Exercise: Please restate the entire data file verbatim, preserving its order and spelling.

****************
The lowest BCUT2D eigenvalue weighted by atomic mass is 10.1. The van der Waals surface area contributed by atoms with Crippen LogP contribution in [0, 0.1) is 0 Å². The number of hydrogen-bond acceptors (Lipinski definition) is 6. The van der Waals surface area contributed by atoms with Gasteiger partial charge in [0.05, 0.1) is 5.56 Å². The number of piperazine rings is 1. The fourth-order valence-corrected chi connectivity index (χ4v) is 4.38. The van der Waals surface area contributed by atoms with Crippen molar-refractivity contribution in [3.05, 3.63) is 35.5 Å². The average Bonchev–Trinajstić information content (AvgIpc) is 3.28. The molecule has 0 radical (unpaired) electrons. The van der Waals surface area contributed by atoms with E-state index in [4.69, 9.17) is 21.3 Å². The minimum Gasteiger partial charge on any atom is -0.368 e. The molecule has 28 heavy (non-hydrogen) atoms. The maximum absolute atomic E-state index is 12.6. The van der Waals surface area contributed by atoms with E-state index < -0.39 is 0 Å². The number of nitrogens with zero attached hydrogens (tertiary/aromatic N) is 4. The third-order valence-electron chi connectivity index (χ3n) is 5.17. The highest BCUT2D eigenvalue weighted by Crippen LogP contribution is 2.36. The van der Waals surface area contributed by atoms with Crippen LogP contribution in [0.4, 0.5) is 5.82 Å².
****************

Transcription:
The lowest BCUT2D eigenvalue weighted by atomic mass is 10.1. The van der Waals surface area contributed by atoms with Crippen LogP contribution in [0, 0.1) is 0 Å². The number of hydrogen-bond acceptors (Lipinski definition) is 6. The van der Waals surface area contributed by atoms with Gasteiger partial charge in [0.05, 0.1) is 5.56 Å². The number of piperazine rings is 1. The fourth-order valence-corrected chi connectivity index (χ4v) is 4.38. The van der Waals surface area contributed by atoms with Crippen molar-refractivity contribution in [3.05, 3.63) is 35.5 Å². The average Bonchev–Trinajstić information content (AvgIpc) is 3.28. The molecule has 0 radical (unpaired) electrons. The van der Waals surface area contributed by atoms with E-state index in [4.69, 9.17) is 21.3 Å². The minimum Gasteiger partial charge on any atom is -0.368 e. The molecule has 28 heavy (non-hydrogen) atoms. The maximum absolute atomic E-state index is 12.6. The van der Waals surface area contributed by atoms with E-state index < -0.39 is 0 Å². The number of nitrogens with zero attached hydrogens (tertiary/aromatic N) is 4. The third-order valence-electron chi connectivity index (χ3n) is 5.17. The highest BCUT2D eigenvalue weighted by Crippen LogP contribution is 2.36. The van der Waals surface area contributed by atoms with Crippen LogP contribution in [0.4, 0.5) is 5.82 Å².